Right, a 'sketchbook sketch', recently published on Andy's blog.

I wouldn’t go so far as to say that I was a prepper, but I’m certainly excited by the idea of living off the land, cut off from society. Sometimes I feel like my studio is a bunker. It’s partially underground anyway…

SR: What would the end of the world look like do you think - if you ever let yourself imagine it.. Would it be like one of those apocalyptic movies, or less spectacular?

AH: Despite my love for disaster movies, I suspect that T.S. Eliot was on the money when he said that it would be “not with a bang, but a whimper”. It’s a condition of thermodynamics...

SR: What is your favourite ‘end of the world’ story - film, literature.. anything.

AH: I really like Time Of The Wolf, by Micahel Haneke. It predates Cormac McCarthy’s book ‘The Road’ by a few years. I think films that portray the post-apocalyptic scenario are far more interesting than films that actually portray disasters, as they generally allow for a more in-depth exploration of the human condition. Although I am a sucker for special effect films like 2012, in all their CGI glory...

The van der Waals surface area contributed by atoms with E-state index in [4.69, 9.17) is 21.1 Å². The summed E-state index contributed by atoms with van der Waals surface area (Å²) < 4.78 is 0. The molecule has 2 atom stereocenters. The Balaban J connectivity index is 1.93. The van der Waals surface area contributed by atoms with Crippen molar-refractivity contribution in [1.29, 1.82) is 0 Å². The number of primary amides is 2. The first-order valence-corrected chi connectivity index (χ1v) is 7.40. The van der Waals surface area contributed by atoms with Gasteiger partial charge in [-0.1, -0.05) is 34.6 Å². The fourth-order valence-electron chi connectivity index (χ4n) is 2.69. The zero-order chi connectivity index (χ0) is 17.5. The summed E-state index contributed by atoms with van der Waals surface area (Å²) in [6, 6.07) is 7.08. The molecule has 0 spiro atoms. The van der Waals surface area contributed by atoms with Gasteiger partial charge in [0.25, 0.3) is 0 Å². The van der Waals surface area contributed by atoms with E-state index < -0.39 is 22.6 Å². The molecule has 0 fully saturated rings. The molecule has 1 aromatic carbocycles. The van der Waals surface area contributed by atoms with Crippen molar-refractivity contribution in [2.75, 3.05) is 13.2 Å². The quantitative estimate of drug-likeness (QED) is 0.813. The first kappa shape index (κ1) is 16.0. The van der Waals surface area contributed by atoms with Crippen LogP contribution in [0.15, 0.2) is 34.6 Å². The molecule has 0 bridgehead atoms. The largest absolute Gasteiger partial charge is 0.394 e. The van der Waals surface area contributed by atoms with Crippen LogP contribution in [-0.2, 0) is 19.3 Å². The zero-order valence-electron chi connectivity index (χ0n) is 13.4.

SR: And if you were going to write an end-of-world-the-world-as-we-know-it scenario, what would happen?

AH: Probably something along the lines of Dr. Strangelove. Colonel Ripper could have easily been based on George Bush Jnr.

Right, Sterling Hayden as Colonel Ripper in Stanley Kubrik's 1964 film, 'Dr. Strangelove'. Pic: imdb



It’s a long way to TEOTWAWKI* opens at Stockroom on Saturday January 15, (4.30-7pm) and continues until February 5, 2011.

Enquiries: (03) 5422 3215, 98 Piper Street, Kyneton, Victoria.

Visit Andy's fantastic blog and read his Artist Profile.

Words: Megan Spencer. Thanks to Andy Hutson for the interview and images.